The Hand of Time
Wednesday, October 12, 2005
Time is moving backward in Kurt Vonnegut's living room. The writer perches on a sofa and grins.
It has been 36 years since he published "Slaughterhouse-Five," his breakthrough novel about a time-and-space traveler named Billy Pilgrim, the planet Tralfamadore and the firebombing of Dresden by Allied forces during World War II. Vonnegut's guest has mentioned a passage in which Vonnegut describes the bombing of a German city unfolding in reverse.
"Oh, I've made a recording of that -- to music," he says. He unfolds his lean, 82-year-old frame, locates the CD, hits "play."
American planes, full of holes and wounded men and corpses, took off backward from an airfield in England, the voice of a somewhat younger Vonnegut intones.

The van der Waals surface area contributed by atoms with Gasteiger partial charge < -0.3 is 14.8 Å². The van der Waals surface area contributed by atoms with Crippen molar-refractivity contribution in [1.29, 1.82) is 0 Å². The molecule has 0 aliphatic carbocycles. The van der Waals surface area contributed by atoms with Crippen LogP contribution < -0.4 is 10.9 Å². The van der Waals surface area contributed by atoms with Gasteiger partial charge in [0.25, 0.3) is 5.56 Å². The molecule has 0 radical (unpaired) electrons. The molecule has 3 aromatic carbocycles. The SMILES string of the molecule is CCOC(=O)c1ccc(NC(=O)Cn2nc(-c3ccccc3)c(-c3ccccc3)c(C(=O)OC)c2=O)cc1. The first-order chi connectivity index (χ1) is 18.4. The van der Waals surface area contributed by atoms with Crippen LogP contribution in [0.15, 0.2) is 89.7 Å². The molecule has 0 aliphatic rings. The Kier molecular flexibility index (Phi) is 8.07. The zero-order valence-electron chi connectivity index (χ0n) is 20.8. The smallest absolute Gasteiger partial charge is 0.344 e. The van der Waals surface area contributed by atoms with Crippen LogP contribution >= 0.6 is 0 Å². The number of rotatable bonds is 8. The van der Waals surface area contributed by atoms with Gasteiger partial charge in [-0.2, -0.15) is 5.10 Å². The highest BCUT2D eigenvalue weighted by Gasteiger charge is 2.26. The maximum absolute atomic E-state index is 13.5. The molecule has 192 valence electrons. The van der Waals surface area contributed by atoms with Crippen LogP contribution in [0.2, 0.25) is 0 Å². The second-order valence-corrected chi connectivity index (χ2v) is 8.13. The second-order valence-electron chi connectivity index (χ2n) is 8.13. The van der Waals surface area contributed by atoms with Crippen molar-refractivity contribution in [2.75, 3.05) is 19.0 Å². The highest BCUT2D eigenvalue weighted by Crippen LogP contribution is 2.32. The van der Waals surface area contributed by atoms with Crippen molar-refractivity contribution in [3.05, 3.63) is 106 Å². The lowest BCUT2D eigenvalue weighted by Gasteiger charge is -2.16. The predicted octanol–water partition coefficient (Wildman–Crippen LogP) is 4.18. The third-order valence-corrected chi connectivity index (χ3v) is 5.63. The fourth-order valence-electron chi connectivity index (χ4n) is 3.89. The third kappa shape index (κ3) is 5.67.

Sounds of rain and thunder fade into background jazz. A female vocalist wails along.
The formation flew backwards over a German city that was in flames. The bombers opened their bomb bay doors, exerted a miraculous magnetism which shrunk the fires, gathered them into cylindrical steel containers, and lifted the containers into the bellies of the planes. . . .
The recorded Vonnegut keeps reading as women in factories dismantle those containers and separate their contents into harmless minerals for return to the ground. The present-day Vonnegut lights the cigarette he's been fondling for half an hour.
The American fliers turned in their uniforms, became high school kids. . . .
Time travel seems to agree with him. Right now, he's looking pretty cheerful for a self-described "obviously unhappy" man.
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Kurt Vonnegut Jr. has made a life's work of being unhappy with the world.